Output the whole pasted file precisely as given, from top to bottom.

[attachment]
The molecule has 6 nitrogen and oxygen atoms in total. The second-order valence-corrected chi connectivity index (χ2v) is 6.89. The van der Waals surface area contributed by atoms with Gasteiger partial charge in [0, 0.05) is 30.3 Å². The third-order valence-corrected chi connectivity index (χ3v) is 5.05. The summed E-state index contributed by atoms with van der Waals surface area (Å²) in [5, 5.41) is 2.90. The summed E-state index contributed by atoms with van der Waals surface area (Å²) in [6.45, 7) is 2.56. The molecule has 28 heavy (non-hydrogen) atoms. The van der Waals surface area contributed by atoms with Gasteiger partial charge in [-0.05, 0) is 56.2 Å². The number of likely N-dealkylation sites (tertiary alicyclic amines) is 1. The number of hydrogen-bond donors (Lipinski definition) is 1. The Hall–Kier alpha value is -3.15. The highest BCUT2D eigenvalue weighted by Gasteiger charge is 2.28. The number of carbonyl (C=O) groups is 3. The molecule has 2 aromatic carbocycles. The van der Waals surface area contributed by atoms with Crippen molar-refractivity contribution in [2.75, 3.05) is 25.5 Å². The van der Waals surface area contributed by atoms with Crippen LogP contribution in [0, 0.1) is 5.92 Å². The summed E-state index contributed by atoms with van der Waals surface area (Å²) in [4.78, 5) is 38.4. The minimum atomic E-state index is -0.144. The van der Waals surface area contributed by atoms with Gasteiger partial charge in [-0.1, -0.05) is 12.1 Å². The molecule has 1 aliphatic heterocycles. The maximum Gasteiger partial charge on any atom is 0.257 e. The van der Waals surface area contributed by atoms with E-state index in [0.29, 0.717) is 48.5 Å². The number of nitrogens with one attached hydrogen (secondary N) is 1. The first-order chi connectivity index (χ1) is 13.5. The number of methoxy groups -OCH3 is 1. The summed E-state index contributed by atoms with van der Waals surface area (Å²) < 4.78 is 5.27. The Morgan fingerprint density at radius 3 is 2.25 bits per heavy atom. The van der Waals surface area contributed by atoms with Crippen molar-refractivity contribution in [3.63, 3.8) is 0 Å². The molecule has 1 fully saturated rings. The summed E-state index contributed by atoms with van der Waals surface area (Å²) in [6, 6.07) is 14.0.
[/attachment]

The molecule has 6 nitrogen and oxygen atoms in total. The second-order valence-corrected chi connectivity index (χ2v) is 6.89. The van der Waals surface area contributed by atoms with Gasteiger partial charge in [0, 0.05) is 30.3 Å². The third-order valence-corrected chi connectivity index (χ3v) is 5.05. The summed E-state index contributed by atoms with van der Waals surface area (Å²) in [5, 5.41) is 2.90. The summed E-state index contributed by atoms with van der Waals surface area (Å²) in [6.45, 7) is 2.56. The molecule has 28 heavy (non-hydrogen) atoms. The van der Waals surface area contributed by atoms with Gasteiger partial charge in [-0.05, 0) is 56.2 Å². The number of likely N-dealkylation sites (tertiary alicyclic amines) is 1. The number of hydrogen-bond donors (Lipinski definition) is 1. The Hall–Kier alpha value is -3.15. The highest BCUT2D eigenvalue weighted by Gasteiger charge is 2.28. The number of carbonyl (C=O) groups is 3. The molecule has 2 aromatic carbocycles. The van der Waals surface area contributed by atoms with Crippen molar-refractivity contribution in [2.75, 3.05) is 25.5 Å². The van der Waals surface area contributed by atoms with Crippen LogP contribution in [0, 0.1) is 5.92 Å². The summed E-state index contributed by atoms with van der Waals surface area (Å²) in [4.78, 5) is 38.4. The minimum atomic E-state index is -0.144. The van der Waals surface area contributed by atoms with Gasteiger partial charge in [-0.1, -0.05) is 12.1 Å². The molecule has 1 aliphatic heterocycles. The maximum Gasteiger partial charge on any atom is 0.257 e. The van der Waals surface area contributed by atoms with E-state index in [0.29, 0.717) is 48.5 Å². The number of nitrogens with one attached hydrogen (secondary N) is 1. The first-order chi connectivity index (χ1) is 13.5. The number of methoxy groups -OCH3 is 1. The summed E-state index contributed by atoms with van der Waals surface area (Å²) < 4.78 is 5.27. The Morgan fingerprint density at radius 3 is 2.25 bits per heavy atom. The van der Waals surface area contributed by atoms with Crippen molar-refractivity contribution in [3.63, 3.8) is 0 Å². The molecule has 1 fully saturated rings. The summed E-state index contributed by atoms with van der Waals surface area (Å²) in [6, 6.07) is 14.0.